and its been going on for years now , my TV is in the hall closet I refuse
and don't you love the teasers 15 minutes before the broadcast they come on and give the most horrific description of a crime as if its an episode of law and order . and who is that one guy who dictates what all the news stations will cover because not one is any different than the other so they parade the best looking people they can find not that they can speak any better only that they are cuter than the other guys
you know what I mean ...lmbo as soon as a woman on TV starts to wrinkle she's "promoted"
I knew that , its just that i don't have real life friends and when I get to talking I don't when to shut up ...lol
There is always that day after telling you what they think happens they find out the were wrong all a long.<br />
Everyone what to beat the other guy to the story and fact be damned
They are sensationalists. I get vaguely nauseated because I almost feel like they're trying to drum up excitement.
A bit. I wish they're spend more time reporting facts and a hell of a lot less time interviewing talking heads telling the viewers what they SHOULD think about the facts.
And I hate this chirpy/charming/we-have-to-make-smart-quips reporting that seems to prevalent these days.
Yes. The "news" is mostly lecturing us as if we are little children and they are "experts." Pathetic idiot talking heads.
There is a story about a journalism professor who gave a final exam. The exam consisted of a set of facts that could be put into a news story, and had 7 parts. Each of the 7 parts was to write the facts into a brief news story with a specified spin or slant. Such a final exam for example could ask for a spin that person A is the bad guy, a spin that person B is the bad guy, a spin that person A is the victim, a spin that person B is the victim, a spin that there are no winners in the story, a spin that person A is not much at fault, and a spin that person B is not much at fault.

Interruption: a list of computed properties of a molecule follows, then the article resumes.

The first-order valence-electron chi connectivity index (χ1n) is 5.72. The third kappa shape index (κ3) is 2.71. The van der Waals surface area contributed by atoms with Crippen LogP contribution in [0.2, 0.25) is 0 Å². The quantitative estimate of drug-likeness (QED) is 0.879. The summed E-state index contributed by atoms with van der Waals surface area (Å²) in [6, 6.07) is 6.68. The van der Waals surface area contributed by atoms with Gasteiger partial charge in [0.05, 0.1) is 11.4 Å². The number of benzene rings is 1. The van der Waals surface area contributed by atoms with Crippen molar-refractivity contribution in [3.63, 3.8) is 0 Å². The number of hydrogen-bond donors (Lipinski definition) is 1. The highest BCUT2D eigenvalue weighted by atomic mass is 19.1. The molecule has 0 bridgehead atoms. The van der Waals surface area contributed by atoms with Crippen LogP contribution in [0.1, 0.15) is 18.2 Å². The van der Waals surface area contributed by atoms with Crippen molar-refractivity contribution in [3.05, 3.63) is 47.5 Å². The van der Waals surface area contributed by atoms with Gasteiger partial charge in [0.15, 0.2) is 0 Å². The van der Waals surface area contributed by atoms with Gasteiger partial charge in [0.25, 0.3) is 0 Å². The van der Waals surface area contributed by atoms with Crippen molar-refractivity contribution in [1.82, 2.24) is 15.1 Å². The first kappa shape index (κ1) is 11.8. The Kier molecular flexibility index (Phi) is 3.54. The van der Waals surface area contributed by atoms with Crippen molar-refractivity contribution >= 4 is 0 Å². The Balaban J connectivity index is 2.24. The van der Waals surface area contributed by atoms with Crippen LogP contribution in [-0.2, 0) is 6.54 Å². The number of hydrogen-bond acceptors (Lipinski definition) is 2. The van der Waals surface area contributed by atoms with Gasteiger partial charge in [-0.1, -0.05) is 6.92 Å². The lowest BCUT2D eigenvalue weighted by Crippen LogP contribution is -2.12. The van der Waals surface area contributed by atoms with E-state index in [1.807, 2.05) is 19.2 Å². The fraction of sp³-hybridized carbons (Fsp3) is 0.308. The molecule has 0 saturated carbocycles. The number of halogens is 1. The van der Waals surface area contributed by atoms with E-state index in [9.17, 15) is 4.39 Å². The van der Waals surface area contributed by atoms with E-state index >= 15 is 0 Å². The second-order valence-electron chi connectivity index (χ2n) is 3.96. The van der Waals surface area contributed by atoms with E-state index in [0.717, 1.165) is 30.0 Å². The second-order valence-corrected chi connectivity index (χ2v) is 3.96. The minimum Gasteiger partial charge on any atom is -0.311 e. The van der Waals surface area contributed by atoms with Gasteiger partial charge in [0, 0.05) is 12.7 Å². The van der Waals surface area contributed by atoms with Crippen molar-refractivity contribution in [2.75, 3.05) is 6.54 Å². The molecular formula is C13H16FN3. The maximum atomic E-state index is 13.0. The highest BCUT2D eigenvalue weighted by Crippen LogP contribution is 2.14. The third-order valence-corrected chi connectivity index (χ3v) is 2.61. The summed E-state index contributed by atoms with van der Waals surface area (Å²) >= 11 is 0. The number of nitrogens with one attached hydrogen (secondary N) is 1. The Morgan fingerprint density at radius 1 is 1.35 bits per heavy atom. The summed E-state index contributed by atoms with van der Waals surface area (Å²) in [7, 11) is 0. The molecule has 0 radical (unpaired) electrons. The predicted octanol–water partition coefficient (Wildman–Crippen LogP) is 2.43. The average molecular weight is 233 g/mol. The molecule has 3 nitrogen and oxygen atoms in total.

The point of such a final exam is that the owner or a news editor could ask for a certain spin on a story. If on 5 or 6 or 7 out of 7 such requests a news reporter can effectively deliver the spin asked for by the owner or editor, then he will probably keep his job. Likewise, if 5 or 6 or 7 out of the 7 news stories that the student writes into his answers on the final exam effectively deliver the respective spins required by the professor, then the student will probably get a passing grade.
To sum up, while a reporter does have some literary license to achieve a large following for himself (and therefore a large revenue for the owner), the reality of news, just as in any other occupation, is that that the man who signs the paycheck tends to be the man who makes most of the rules. For example, if the chief editor of Russian state television wants to make Putin look like the great hero of the 21st Century with regard to the Crimean crisis of 2014, while at the same time wanting to make Prince Charles look like the second coming of the evil dictator Adolf Hitler, then the majority of the time Russian state television will say good things about Putin and bad things about Prince Charles.